In contrast to fear, Boyer writes, “Along with the shock waves of fear, one also finds exalted prophecies of the bright promise of atomic energy. The more euphoric of these predictions soon faded, but the upbeat theme proved remarkably tenacious” (pg. 109). This led to an either/or mentality regarding atomic power, in which it represented either the doom of humanity or the pathway to a bright utopia. Boyer summarizes, “Presented this way, the issue did have a certain symmetry and simplicity – certainly more symmetry and simplicity than the alternative view, rarely heard in these years, that atomic energy might be <i>both</i> mankind’s scourge and benefactor” (pg. 126). Alongside this debate, Boyer argues that, in the cultural realm, “the bomb…unleashed the first wave of speculation about what would come to be called ‘post-industrial’ society” (pg. 141). To this end, the social sciences worked to fill the gap as “many social scientists in this post-Hiroshima period embraced the view that they possessed knowledge and expertise essential to mankind’s survival” (pg. 169). On the moral end of the equation, Boyer writes, “‘Hiroshima’ and ‘Nagasaki’ stand as signposts marking both a gash in the living flesh of our historical consciousness and a turning point in our ethical history: the concluding events of a ‘good’ war, the opening events of a murky era of moral ambiguity and uncertainty through which we still wander” (pg. 182). Many Americans initially supported the decision to bomb Hiroshima and Nagasaki, believing that it ended the war sooner and saved lives. While the opinion may have waned, Americans largely left the issue unquestioned, and it dropped away from popular culture.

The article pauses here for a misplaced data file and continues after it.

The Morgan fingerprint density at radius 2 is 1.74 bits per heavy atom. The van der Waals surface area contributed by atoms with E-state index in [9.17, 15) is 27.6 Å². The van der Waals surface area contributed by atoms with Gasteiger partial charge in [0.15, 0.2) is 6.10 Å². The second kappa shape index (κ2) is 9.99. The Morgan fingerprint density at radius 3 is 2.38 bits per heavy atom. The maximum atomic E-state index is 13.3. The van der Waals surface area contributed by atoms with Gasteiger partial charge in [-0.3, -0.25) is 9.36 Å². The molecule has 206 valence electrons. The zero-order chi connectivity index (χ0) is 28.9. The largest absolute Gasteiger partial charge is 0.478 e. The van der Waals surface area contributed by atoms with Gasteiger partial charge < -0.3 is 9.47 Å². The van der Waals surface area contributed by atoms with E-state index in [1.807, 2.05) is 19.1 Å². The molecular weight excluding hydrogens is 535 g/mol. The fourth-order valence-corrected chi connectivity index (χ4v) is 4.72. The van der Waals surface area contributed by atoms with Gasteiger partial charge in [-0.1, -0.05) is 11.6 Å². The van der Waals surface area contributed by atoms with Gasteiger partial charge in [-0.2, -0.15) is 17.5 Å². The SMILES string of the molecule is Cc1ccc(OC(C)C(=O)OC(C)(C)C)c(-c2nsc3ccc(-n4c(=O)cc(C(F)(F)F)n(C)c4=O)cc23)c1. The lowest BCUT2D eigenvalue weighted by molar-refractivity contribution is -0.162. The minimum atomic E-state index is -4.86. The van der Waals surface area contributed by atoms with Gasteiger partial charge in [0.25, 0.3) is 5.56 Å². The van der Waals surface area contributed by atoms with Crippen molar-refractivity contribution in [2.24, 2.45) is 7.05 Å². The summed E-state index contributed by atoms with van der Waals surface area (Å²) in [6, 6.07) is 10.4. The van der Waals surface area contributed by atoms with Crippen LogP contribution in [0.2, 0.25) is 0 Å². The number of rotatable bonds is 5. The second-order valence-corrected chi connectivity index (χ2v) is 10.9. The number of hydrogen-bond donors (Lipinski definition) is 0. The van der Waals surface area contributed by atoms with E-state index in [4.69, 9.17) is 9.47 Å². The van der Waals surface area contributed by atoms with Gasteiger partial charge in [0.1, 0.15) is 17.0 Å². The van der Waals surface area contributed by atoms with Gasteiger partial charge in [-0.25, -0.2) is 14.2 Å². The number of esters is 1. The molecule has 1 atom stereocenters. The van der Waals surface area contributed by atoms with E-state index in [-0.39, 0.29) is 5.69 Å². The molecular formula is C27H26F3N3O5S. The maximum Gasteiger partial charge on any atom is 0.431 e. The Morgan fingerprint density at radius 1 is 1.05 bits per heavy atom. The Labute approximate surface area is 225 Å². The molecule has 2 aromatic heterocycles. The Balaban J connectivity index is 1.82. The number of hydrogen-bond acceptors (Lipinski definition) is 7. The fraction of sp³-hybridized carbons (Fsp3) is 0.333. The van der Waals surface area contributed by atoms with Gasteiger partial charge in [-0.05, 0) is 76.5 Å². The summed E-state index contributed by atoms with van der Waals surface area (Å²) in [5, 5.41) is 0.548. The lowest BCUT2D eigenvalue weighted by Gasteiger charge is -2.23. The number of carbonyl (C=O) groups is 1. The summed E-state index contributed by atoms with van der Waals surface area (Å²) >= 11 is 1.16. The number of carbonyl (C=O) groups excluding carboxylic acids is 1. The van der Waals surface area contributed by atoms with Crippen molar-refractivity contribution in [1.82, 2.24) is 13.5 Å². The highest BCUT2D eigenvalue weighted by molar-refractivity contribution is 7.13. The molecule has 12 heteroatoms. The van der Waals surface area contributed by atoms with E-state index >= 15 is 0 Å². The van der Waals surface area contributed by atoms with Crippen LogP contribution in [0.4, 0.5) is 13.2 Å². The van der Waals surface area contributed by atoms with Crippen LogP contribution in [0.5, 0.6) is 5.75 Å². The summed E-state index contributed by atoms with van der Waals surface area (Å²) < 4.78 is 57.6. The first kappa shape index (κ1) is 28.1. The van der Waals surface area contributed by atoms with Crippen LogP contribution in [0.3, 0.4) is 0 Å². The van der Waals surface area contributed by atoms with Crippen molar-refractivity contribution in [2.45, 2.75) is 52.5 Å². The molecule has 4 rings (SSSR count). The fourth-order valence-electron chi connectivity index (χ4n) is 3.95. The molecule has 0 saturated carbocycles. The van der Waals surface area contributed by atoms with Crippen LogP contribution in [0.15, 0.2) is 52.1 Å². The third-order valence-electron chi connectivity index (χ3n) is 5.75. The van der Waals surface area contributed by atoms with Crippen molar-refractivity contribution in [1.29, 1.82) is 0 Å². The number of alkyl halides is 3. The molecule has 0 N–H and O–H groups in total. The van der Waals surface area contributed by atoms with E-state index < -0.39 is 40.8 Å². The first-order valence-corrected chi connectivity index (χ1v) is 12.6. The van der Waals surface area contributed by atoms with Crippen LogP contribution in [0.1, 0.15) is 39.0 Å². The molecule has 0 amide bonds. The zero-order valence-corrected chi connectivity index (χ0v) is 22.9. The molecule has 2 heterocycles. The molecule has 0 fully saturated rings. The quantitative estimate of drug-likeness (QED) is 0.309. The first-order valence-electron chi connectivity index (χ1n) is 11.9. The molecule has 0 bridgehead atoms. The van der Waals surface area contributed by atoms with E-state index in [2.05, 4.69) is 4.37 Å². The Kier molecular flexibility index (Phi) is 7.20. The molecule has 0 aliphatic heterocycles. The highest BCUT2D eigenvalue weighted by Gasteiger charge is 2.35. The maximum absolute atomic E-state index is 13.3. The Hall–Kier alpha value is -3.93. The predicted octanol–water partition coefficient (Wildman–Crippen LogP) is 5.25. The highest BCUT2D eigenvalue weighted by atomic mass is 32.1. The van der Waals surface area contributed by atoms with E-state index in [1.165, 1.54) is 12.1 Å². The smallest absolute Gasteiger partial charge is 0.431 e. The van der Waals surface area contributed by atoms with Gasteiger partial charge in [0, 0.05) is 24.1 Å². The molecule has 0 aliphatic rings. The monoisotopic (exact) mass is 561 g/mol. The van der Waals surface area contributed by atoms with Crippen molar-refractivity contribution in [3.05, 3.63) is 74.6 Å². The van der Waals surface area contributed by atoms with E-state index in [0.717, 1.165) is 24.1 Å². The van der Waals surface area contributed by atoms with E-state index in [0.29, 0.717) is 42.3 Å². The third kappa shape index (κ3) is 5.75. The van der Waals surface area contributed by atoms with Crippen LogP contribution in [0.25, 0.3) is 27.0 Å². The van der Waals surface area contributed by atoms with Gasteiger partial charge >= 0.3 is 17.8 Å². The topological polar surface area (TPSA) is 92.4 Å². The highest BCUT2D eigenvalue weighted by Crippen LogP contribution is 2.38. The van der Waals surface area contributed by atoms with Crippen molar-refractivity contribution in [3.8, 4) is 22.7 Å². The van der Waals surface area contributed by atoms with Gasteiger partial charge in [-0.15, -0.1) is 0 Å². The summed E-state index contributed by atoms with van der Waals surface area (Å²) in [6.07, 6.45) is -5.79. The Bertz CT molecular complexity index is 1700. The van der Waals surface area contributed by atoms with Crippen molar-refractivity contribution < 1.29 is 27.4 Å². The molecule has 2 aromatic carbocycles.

Culturally, Boyer writes, “Apart from a few isolated voices, however, the initial literary response to the atomic bomb was, to say the least, muted” (pg. 246). Many struggled for the right tone or content in the face of such hitherto unseen destruction. Boyer writes, “What was the appropriate aesthetic for the bomb? If an air raid on a small Spanish town could inspire one of Picasso’s greatest canvases, or the individual brutalities of Napoleon’s invasion of Spain Goya’s most powerful work, how was one to respond imaginatively to Hiroshima and Nagasaki and, still more, to the prospect of world holocaust?” (pg. 250). Science fiction, however, provided an answer. According to Boyer, “The atomic bomb was now reality, and the science-fiction stories that dealt with it amply confirm the familiar insight that for all its exotic trappings, science fiction is best understood as a commentary on contemporary issues” (pg. 258). According to Boyer, the culture of the atomic age had a similar impact on Americans as the two world wars combined on Europeans and others (pg. 279). Following the successful detonation of a Soviet atomic bomb and the beginning of the Cold War, Americans “seemed not only ready to accept the bomb, but to support any measures necessary to maintain atomic supremacy” (pg. 334). The bomb lost its image as a grim specter and took its place among the United States’ other weapons.
Boyer describes two other phases of atomic paranoia, the first preceding the Cuban Missile Crisis and the second during the early years of the Reagan administration, when hawkish speeches and posturing further triggered fears. According to Boyer, “Except for a post-holocaust ‘Nuclear Winter,’ every theme and image by which we express our nuclear fear today had its counterpart in the immediate post-Hiroshima period” (pg. 364). The only difference is that now the reality outpaces the imaginings of experts.